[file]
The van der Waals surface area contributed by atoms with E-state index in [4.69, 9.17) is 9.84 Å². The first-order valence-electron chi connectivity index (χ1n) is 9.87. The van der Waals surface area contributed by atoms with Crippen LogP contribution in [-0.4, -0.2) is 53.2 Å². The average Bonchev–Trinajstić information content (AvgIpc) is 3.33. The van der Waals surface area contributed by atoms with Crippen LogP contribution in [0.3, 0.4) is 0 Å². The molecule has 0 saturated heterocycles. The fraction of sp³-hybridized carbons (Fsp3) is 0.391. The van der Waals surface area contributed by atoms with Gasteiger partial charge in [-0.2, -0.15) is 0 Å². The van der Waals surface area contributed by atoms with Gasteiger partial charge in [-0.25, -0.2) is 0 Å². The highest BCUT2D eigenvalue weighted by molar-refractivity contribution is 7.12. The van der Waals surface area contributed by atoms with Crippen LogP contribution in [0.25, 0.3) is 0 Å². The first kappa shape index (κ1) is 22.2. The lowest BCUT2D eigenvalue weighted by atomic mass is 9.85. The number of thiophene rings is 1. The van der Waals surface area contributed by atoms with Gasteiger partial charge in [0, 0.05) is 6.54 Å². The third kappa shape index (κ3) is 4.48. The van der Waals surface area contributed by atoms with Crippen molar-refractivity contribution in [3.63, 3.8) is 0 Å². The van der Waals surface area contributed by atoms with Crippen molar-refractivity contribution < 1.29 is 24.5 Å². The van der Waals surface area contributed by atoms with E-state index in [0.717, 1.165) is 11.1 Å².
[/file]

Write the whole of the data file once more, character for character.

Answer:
The van der Waals surface area contributed by atoms with E-state index in [4.69, 9.17) is 9.84 Å². The first-order valence-electron chi connectivity index (χ1n) is 9.87. The van der Waals surface area contributed by atoms with Crippen LogP contribution in [-0.4, -0.2) is 53.2 Å². The average Bonchev–Trinajstić information content (AvgIpc) is 3.33. The van der Waals surface area contributed by atoms with Crippen LogP contribution in [0.3, 0.4) is 0 Å². The molecule has 0 saturated heterocycles. The fraction of sp³-hybridized carbons (Fsp3) is 0.391. The van der Waals surface area contributed by atoms with Gasteiger partial charge in [-0.2, -0.15) is 0 Å². The van der Waals surface area contributed by atoms with Gasteiger partial charge in [-0.25, -0.2) is 0 Å². The highest BCUT2D eigenvalue weighted by molar-refractivity contribution is 7.12. The van der Waals surface area contributed by atoms with Crippen LogP contribution in [0.25, 0.3) is 0 Å². The first kappa shape index (κ1) is 22.2. The lowest BCUT2D eigenvalue weighted by atomic mass is 9.85. The number of thiophene rings is 1. The van der Waals surface area contributed by atoms with Gasteiger partial charge in [0, 0.05) is 6.54 Å². The third kappa shape index (κ3) is 4.48. The van der Waals surface area contributed by atoms with Crippen molar-refractivity contribution in [3.63, 3.8) is 0 Å². The van der Waals surface area contributed by atoms with Crippen molar-refractivity contribution < 1.29 is 24.5 Å². The van der Waals surface area contributed by atoms with E-state index in [0.717, 1.165) is 11.1 Å².